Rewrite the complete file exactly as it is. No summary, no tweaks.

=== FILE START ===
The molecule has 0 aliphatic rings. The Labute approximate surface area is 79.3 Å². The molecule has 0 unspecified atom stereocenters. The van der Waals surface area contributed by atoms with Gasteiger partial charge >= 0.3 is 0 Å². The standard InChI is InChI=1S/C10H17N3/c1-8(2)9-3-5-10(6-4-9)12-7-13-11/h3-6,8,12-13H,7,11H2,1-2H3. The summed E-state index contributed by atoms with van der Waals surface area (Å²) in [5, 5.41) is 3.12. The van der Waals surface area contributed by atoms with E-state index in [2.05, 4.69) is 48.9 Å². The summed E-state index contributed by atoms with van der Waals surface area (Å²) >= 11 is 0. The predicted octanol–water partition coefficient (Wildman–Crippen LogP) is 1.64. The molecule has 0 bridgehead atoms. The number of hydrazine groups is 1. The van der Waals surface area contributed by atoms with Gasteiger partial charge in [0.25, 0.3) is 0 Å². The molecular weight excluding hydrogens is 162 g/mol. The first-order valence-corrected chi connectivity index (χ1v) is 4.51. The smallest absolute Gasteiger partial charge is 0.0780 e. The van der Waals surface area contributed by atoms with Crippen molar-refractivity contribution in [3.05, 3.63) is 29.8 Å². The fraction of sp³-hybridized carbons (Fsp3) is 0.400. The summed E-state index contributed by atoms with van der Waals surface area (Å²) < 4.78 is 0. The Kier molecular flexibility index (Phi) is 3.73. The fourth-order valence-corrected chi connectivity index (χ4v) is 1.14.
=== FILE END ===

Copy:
The molecule has 0 aliphatic rings. The Labute approximate surface area is 79.3 Å². The molecule has 0 unspecified atom stereocenters. The van der Waals surface area contributed by atoms with Gasteiger partial charge >= 0.3 is 0 Å². The standard InChI is InChI=1S/C10H17N3/c1-8(2)9-3-5-10(6-4-9)12-7-13-11/h3-6,8,12-13H,7,11H2,1-2H3. The summed E-state index contributed by atoms with van der Waals surface area (Å²) in [5, 5.41) is 3.12. The van der Waals surface area contributed by atoms with E-state index in [2.05, 4.69) is 48.9 Å². The summed E-state index contributed by atoms with van der Waals surface area (Å²) >= 11 is 0. The predicted octanol–water partition coefficient (Wildman–Crippen LogP) is 1.64. The molecule has 0 bridgehead atoms. The number of hydrazine groups is 1. The van der Waals surface area contributed by atoms with Gasteiger partial charge in [0.25, 0.3) is 0 Å². The molecular weight excluding hydrogens is 162 g/mol. The first-order valence-corrected chi connectivity index (χ1v) is 4.51. The smallest absolute Gasteiger partial charge is 0.0780 e. The van der Waals surface area contributed by atoms with Crippen molar-refractivity contribution in [3.05, 3.63) is 29.8 Å². The fraction of sp³-hybridized carbons (Fsp3) is 0.400. The summed E-state index contributed by atoms with van der Waals surface area (Å²) < 4.78 is 0. The Kier molecular flexibility index (Phi) is 3.73. The fourth-order valence-corrected chi connectivity index (χ4v) is 1.14.